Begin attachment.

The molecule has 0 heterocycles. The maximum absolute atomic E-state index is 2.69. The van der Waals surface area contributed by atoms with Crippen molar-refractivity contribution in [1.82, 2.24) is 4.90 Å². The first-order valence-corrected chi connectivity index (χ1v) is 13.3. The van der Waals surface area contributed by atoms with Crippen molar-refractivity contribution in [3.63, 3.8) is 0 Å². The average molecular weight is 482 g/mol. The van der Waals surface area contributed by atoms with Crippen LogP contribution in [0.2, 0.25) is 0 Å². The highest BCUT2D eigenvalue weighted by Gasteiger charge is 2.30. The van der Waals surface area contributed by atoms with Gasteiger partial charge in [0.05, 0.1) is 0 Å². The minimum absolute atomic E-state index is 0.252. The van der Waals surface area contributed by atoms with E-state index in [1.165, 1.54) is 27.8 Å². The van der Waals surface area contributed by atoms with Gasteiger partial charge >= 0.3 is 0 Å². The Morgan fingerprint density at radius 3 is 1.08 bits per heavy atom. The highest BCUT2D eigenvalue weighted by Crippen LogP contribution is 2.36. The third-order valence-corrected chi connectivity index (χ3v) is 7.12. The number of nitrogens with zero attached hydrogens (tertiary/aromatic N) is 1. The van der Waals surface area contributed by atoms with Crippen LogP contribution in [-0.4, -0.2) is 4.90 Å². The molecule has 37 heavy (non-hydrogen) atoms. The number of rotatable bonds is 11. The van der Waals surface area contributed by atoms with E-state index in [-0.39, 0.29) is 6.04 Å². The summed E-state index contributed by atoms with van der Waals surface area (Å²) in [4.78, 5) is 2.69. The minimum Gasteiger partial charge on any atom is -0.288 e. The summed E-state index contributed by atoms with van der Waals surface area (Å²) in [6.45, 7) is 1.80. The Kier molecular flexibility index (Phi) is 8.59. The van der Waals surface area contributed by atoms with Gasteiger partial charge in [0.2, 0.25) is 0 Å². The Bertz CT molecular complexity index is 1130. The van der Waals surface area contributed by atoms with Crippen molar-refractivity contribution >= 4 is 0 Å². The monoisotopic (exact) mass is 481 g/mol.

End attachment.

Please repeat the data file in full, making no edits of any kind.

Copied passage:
The molecule has 0 heterocycles. The maximum absolute atomic E-state index is 2.69. The van der Waals surface area contributed by atoms with Crippen molar-refractivity contribution in [1.82, 2.24) is 4.90 Å². The first-order valence-corrected chi connectivity index (χ1v) is 13.3. The van der Waals surface area contributed by atoms with Crippen molar-refractivity contribution in [3.63, 3.8) is 0 Å². The average molecular weight is 482 g/mol. The van der Waals surface area contributed by atoms with Crippen LogP contribution in [0.2, 0.25) is 0 Å². The highest BCUT2D eigenvalue weighted by Gasteiger charge is 2.30. The van der Waals surface area contributed by atoms with Gasteiger partial charge in [0.05, 0.1) is 0 Å². The minimum absolute atomic E-state index is 0.252. The van der Waals surface area contributed by atoms with E-state index in [1.165, 1.54) is 27.8 Å². The van der Waals surface area contributed by atoms with Gasteiger partial charge >= 0.3 is 0 Å². The Morgan fingerprint density at radius 3 is 1.08 bits per heavy atom. The highest BCUT2D eigenvalue weighted by Crippen LogP contribution is 2.36. The third-order valence-corrected chi connectivity index (χ3v) is 7.12. The number of nitrogens with zero attached hydrogens (tertiary/aromatic N) is 1. The van der Waals surface area contributed by atoms with Crippen LogP contribution in [-0.4, -0.2) is 4.90 Å². The molecule has 37 heavy (non-hydrogen) atoms. The number of rotatable bonds is 11. The van der Waals surface area contributed by atoms with E-state index in [-0.39, 0.29) is 6.04 Å². The summed E-state index contributed by atoms with van der Waals surface area (Å²) in [4.78, 5) is 2.69. The minimum Gasteiger partial charge on any atom is -0.288 e. The summed E-state index contributed by atoms with van der Waals surface area (Å²) in [6.45, 7) is 1.80. The Kier molecular flexibility index (Phi) is 8.59. The van der Waals surface area contributed by atoms with Gasteiger partial charge in [0.2, 0.25) is 0 Å². The Bertz CT molecular complexity index is 1130. The van der Waals surface area contributed by atoms with Crippen molar-refractivity contribution >= 4 is 0 Å². The monoisotopic (exact) mass is 481 g/mol.